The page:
At the Dubai home of the Saeeds, from the Bohra Muslim community, iftar is as much about tradition as it is about food.
There is a cultural dimension to almost every part of their daily routine of ending the fast in Ramadan. Bohra Muslims, who are mainly from the Indian state of Gujarat, highly value their culture, closely followed down the generations for centuries.
The Saeeds are a joint family of Mohammad Saeed and his two sons, Ali Asgar Saeed and Mustafa Saeed.
“You could be at any Bohra Muslim family iftar, anywhere in the world, and you would experience the same warmth and culture,” said Ali Asgar Saeed, 35.
As guests arrive, they mingle until it is time to end the fast. Everyone is in traditional attire — the men in crisp white embroidered overcoats (called Saaya) and prayer caps, the women in colourful gowns (called Rida) with matching scarves. Children too are dressed the same way, looking like little versions of their parents.
“The way we end the fast, before the main meal, is actually very simple — just a small glass of warm milk, a date and a biscuit or two,” added Saeed, who was born and brought up in Dubai. He said the combination of milk and dates “are the best options for iftar as they are fairly light and prepare the stomach for dinner”.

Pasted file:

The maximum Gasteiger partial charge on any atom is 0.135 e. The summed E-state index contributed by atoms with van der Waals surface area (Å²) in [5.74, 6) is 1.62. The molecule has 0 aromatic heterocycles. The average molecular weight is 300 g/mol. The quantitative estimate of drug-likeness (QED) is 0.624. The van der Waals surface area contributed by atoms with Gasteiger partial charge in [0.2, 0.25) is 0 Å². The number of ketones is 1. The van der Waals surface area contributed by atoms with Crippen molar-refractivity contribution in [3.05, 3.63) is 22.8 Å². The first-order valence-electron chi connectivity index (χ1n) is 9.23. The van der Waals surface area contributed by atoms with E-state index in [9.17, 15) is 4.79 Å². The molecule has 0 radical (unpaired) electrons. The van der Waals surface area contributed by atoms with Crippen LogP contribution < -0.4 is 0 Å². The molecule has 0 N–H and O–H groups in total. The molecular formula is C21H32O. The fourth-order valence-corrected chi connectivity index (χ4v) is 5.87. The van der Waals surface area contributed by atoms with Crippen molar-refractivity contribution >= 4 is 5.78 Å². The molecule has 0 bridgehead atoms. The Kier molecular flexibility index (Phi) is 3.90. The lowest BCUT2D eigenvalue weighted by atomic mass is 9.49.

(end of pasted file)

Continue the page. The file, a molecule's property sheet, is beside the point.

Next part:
After prayers, it is time to eat. Firstly, the hosts bring out a Chilamchi Lota for the guests to wash their hands. The combo consists of a kettle-like utensil to dispense the water and a bucket-like container to collect it as the hands are washed. Chilamchi Lota is also brought out at the end of the meal for hand washing.
“All these good cultural and healthy habits are taught by the Bohra spiritual leader, His Holiness Syedna Mufaddal Saifuddin, to all Bohras around the globe,” Saeed said.